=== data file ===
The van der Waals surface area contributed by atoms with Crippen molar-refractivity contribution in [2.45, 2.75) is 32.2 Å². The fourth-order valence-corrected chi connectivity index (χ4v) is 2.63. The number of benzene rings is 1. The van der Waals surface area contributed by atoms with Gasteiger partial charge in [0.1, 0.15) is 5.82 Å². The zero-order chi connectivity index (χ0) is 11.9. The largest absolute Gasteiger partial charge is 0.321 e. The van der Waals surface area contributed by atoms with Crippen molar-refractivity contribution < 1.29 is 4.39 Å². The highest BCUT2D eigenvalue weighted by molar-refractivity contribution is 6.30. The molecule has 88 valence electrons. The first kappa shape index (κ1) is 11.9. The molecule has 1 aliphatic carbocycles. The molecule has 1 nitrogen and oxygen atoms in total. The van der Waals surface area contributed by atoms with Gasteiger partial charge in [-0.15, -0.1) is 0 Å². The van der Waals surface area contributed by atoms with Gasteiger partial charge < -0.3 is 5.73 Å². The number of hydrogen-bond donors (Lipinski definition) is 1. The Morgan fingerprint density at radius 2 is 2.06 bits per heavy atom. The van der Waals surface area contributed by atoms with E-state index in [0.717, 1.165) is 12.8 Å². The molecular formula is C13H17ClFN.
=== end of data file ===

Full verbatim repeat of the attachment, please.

The van der Waals surface area contributed by atoms with Crippen molar-refractivity contribution in [2.45, 2.75) is 32.2 Å². The fourth-order valence-corrected chi connectivity index (χ4v) is 2.63. The number of benzene rings is 1. The van der Waals surface area contributed by atoms with Gasteiger partial charge in [0.1, 0.15) is 5.82 Å². The zero-order chi connectivity index (χ0) is 11.9. The largest absolute Gasteiger partial charge is 0.321 e. The van der Waals surface area contributed by atoms with Crippen molar-refractivity contribution < 1.29 is 4.39 Å². The highest BCUT2D eigenvalue weighted by molar-refractivity contribution is 6.30. The molecule has 88 valence electrons. The first kappa shape index (κ1) is 11.9. The molecule has 1 aliphatic carbocycles. The molecule has 1 nitrogen and oxygen atoms in total. The van der Waals surface area contributed by atoms with Gasteiger partial charge in [-0.15, -0.1) is 0 Å². The van der Waals surface area contributed by atoms with Gasteiger partial charge < -0.3 is 5.73 Å². The number of hydrogen-bond donors (Lipinski definition) is 1. The Morgan fingerprint density at radius 2 is 2.06 bits per heavy atom. The van der Waals surface area contributed by atoms with E-state index in [0.717, 1.165) is 12.8 Å². The molecular formula is C13H17ClFN.